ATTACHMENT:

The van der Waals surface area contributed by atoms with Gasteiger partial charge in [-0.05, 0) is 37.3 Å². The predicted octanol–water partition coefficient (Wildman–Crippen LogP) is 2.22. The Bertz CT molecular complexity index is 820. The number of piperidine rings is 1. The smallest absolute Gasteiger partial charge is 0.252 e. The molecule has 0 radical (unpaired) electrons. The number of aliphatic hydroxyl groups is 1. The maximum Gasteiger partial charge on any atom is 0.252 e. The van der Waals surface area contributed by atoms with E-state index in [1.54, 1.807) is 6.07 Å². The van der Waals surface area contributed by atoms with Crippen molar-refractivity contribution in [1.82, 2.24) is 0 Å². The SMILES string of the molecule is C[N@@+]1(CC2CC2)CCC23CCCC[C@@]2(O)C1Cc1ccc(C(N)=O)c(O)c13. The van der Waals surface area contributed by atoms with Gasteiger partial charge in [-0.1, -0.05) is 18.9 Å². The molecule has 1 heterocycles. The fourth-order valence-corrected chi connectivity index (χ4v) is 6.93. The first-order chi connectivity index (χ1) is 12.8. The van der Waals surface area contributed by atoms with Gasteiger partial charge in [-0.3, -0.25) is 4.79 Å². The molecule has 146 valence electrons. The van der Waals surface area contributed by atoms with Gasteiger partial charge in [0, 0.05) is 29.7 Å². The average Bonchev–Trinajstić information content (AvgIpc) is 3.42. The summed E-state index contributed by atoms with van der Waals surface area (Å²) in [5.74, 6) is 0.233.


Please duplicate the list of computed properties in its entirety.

The van der Waals surface area contributed by atoms with Gasteiger partial charge in [-0.05, 0) is 37.3 Å². The predicted octanol–water partition coefficient (Wildman–Crippen LogP) is 2.22. The Bertz CT molecular complexity index is 820. The number of piperidine rings is 1. The smallest absolute Gasteiger partial charge is 0.252 e. The molecule has 0 radical (unpaired) electrons. The number of aliphatic hydroxyl groups is 1. The maximum Gasteiger partial charge on any atom is 0.252 e. The van der Waals surface area contributed by atoms with E-state index in [1.54, 1.807) is 6.07 Å². The van der Waals surface area contributed by atoms with Crippen molar-refractivity contribution in [1.82, 2.24) is 0 Å². The SMILES string of the molecule is C[N@@+]1(CC2CC2)CCC23CCCC[C@@]2(O)C1Cc1ccc(C(N)=O)c(O)c13. The van der Waals surface area contributed by atoms with Gasteiger partial charge in [-0.1, -0.05) is 18.9 Å². The molecule has 1 heterocycles. The fourth-order valence-corrected chi connectivity index (χ4v) is 6.93. The first-order chi connectivity index (χ1) is 12.8. The van der Waals surface area contributed by atoms with Gasteiger partial charge in [-0.3, -0.25) is 4.79 Å². The molecule has 146 valence electrons. The van der Waals surface area contributed by atoms with Gasteiger partial charge in [0, 0.05) is 29.7 Å². The average Bonchev–Trinajstić information content (AvgIpc) is 3.42. The summed E-state index contributed by atoms with van der Waals surface area (Å²) in [5.74, 6) is 0.233.